First, the creation of Facebook, Twitter and WordPress decreased the cost to publish and to distribute news. For traditional paper media, it may take hours or days to collect information, to edit content and to print those contents on paper. However, with the assistance of social media platform, it would save a lot of time and money to publish information. Second, various social media platforms had increased the accessibility of fake news to a large amount of audiences. Also, because of the lowered cost, publishers of fake news would not worry about the building of trust and the consequence of losing trust. Third, it was difficult to regulate online social media by law. Most publishers of fake news are anonymous individuals. Without regulation and restriction, online publishers would not worry about taking responsibility of their behaviors.

In my opinion, I agree with the author. The social media platform had speed up the information exchange in a good way. However, speeding up the sharing of fake news was one of its side effect.

How Powerful is Fake News?
A group of scholars from Stanford University had conducted studies on the role of fake news on 2016 US presidential election.

First, in order to test the significance of social media, they conducted a post-election online survey among 1200 people. The results showed that only 14 per cent of Americans considered social media as the most important sources of information during the election (Allcott and Gentzkow, 2017). Later, they also used fake stories and placebo stories to conduct an experiment. After a series of calculation, they estimated that a single fake news story had a persuasion rate equivalent to seeing 36 television campaign ads (Allcott and Gentzkow, 2017).

In my opinion, we are surrounded by high technology and digital products in urban cities. We become attached to online social media platform to the extent that we ignored the other sources of information. We became biased and even tend to omit the fact that there are certain per cent of people who still rely on newspaper or TV as dominant source of information. Therefore, I believed that the power of fake news could be huge but it was also limited only to people who frequently use social media platforms.

What Can We Do with Fake News?
Understanding the role of social media platforms on fake news and the limited influence of fake news, the next question would be what we could do with fake news.

As a person who could not live without social media platform, I would suggest myself and other users of social media platform to raise awareness of fake news. This is the first step. Lipkin is the executive director of National Association for Media Literacy Education. She believed that “Education is key and is our most powerful weapon against falsehoods.” (Padgett, 2017). We should understand that somehow we are more or less biased but the key to avoid falling in the trap of fake news is education.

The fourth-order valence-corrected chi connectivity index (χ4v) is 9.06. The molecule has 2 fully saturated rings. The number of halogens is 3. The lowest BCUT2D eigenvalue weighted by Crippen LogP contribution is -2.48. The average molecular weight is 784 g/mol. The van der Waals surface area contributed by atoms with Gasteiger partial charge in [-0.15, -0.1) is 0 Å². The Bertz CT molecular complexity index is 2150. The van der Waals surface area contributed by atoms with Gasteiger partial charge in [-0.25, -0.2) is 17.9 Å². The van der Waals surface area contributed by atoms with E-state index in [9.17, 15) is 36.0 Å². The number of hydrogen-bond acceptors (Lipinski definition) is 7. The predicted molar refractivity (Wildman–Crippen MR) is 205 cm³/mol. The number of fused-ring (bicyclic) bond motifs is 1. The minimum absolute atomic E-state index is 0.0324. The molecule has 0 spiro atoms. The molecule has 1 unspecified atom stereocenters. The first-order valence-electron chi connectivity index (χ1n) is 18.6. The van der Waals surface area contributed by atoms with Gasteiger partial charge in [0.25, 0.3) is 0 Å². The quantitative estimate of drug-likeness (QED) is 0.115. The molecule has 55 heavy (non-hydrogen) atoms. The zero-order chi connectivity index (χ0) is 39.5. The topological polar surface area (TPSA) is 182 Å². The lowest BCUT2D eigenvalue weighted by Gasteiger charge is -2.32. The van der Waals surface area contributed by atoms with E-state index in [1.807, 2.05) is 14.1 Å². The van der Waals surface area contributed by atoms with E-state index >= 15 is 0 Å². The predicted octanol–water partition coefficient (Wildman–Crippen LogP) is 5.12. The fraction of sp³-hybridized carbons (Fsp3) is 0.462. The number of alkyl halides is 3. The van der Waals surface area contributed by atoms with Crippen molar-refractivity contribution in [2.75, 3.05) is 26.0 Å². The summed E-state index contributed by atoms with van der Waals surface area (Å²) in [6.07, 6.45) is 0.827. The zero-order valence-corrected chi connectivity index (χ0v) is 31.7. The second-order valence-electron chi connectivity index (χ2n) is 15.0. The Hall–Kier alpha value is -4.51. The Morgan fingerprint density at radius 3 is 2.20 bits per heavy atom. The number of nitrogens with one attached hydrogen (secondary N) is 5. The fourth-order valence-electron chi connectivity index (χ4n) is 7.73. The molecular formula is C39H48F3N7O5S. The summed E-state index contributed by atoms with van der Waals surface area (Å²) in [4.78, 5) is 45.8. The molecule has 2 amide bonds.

On the other hand, I think it was also the responsibility of the social media platforms to make regulations on their users’ online behaviors. Some may worry that it could damage the freedom of speech of their users but I believed that our online behavior should be regulated as our offline behaviors. Purposely spreading false news should be identified and banned. Recently, Facebook began using third-party fact-checkers and gave its users the ability to manually report fake news posts (Tarantola, 2017). It is unsure if the solution would work but it indicated that at least, social media platform companies had moved towards solving the fake news problem.

To conclude, I found that fake news always exist but during recent years, Internet and social media platforms had amplify the power of fake news. However, according to studies, the influence of fake news may not be as huge as we expected. To minimize the damage of fake news, social media users should educate themselves and social media companies should make policies to manage their online communities.


Allcott, H., Gentzkow,M. (2017). Social Media and Fake News in the 2016 Election. Retrieved from https://web.stanford.edu/~gentzkow/research/fakenews.pdf

Carson, J. (2017). What is fake news? Its origins and how it grew under Donald Trump. Retrieved from http://www.telegraph.co.uk/technology/0/fake-news-origins-grew-2016/

Padgett, L. (2017). Filtering Out Fake News: It All Starts With Media Literacy. Retrieved from http://www.infotoday.com/it/jan17/Padgett–Filtering-Out-Fake-News.shtml

Tarantola, A. (2017). Facebook now flags fake news. Retrieved from https://www.engadget.com/2017/03/06/facebook-now-flags-fake-news/

Essay: I Want YOU! (to stop spreading fake news).

Incorporating a business into the world of social media can be challenging. The competition to grab the attention of people scrolling through their newsfeeds requires more than bright colours and click bait. Your content has to be relevant and easily accessible. But more importantly, your content should be something that people want to hear about. Otherwise the backlash can be staggering. Recently the Donnelly Group, an independent business based out of Vancouver that owns pubs such as the Bimini and the Lamplighter, made another shift in their business by purchasing the now closed Railway Club. The Railway Club had been a Vancouver staple since the 30s, but fell out of business after it’s last owner couldn’t keep it up. Then when he couldn’t see it they shut it down. When Vancouver local Jeff Donnelly decided to buy the club one would think enthusiasts would rejoice, right?